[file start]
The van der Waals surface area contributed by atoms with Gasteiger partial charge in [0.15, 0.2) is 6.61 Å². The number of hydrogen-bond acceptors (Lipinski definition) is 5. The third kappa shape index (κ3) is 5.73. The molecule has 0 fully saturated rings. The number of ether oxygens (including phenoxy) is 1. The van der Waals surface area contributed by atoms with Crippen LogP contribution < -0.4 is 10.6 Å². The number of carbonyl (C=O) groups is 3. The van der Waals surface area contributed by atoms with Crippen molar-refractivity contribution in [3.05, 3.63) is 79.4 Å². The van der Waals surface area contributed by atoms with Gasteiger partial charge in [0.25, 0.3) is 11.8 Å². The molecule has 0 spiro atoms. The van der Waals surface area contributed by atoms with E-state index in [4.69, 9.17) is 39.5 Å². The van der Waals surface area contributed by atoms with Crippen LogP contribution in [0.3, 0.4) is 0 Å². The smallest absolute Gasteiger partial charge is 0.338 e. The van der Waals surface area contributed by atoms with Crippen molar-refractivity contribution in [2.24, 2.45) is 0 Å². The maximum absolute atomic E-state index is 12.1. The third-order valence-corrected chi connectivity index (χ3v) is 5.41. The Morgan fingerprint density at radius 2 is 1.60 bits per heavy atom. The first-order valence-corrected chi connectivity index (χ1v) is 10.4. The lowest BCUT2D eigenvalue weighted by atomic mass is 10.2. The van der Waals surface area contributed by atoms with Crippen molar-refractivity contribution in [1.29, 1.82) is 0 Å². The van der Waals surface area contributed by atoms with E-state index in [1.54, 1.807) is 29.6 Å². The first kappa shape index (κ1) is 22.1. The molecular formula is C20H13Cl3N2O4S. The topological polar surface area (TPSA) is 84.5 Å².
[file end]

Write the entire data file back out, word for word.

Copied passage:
The van der Waals surface area contributed by atoms with Gasteiger partial charge in [0.15, 0.2) is 6.61 Å². The number of hydrogen-bond acceptors (Lipinski definition) is 5. The third kappa shape index (κ3) is 5.73. The molecule has 0 fully saturated rings. The number of ether oxygens (including phenoxy) is 1. The van der Waals surface area contributed by atoms with Crippen LogP contribution < -0.4 is 10.6 Å². The number of carbonyl (C=O) groups is 3. The van der Waals surface area contributed by atoms with Crippen molar-refractivity contribution in [3.05, 3.63) is 79.4 Å². The van der Waals surface area contributed by atoms with Gasteiger partial charge in [0.25, 0.3) is 11.8 Å². The molecule has 0 spiro atoms. The van der Waals surface area contributed by atoms with E-state index in [4.69, 9.17) is 39.5 Å². The van der Waals surface area contributed by atoms with Crippen LogP contribution in [0.3, 0.4) is 0 Å². The smallest absolute Gasteiger partial charge is 0.338 e. The van der Waals surface area contributed by atoms with Crippen molar-refractivity contribution in [2.24, 2.45) is 0 Å². The maximum absolute atomic E-state index is 12.1. The third-order valence-corrected chi connectivity index (χ3v) is 5.41. The Morgan fingerprint density at radius 2 is 1.60 bits per heavy atom. The first-order valence-corrected chi connectivity index (χ1v) is 10.4. The lowest BCUT2D eigenvalue weighted by atomic mass is 10.2. The van der Waals surface area contributed by atoms with Crippen molar-refractivity contribution in [1.29, 1.82) is 0 Å². The van der Waals surface area contributed by atoms with E-state index in [1.54, 1.807) is 29.6 Å². The first kappa shape index (κ1) is 22.1. The molecular formula is C20H13Cl3N2O4S. The topological polar surface area (TPSA) is 84.5 Å².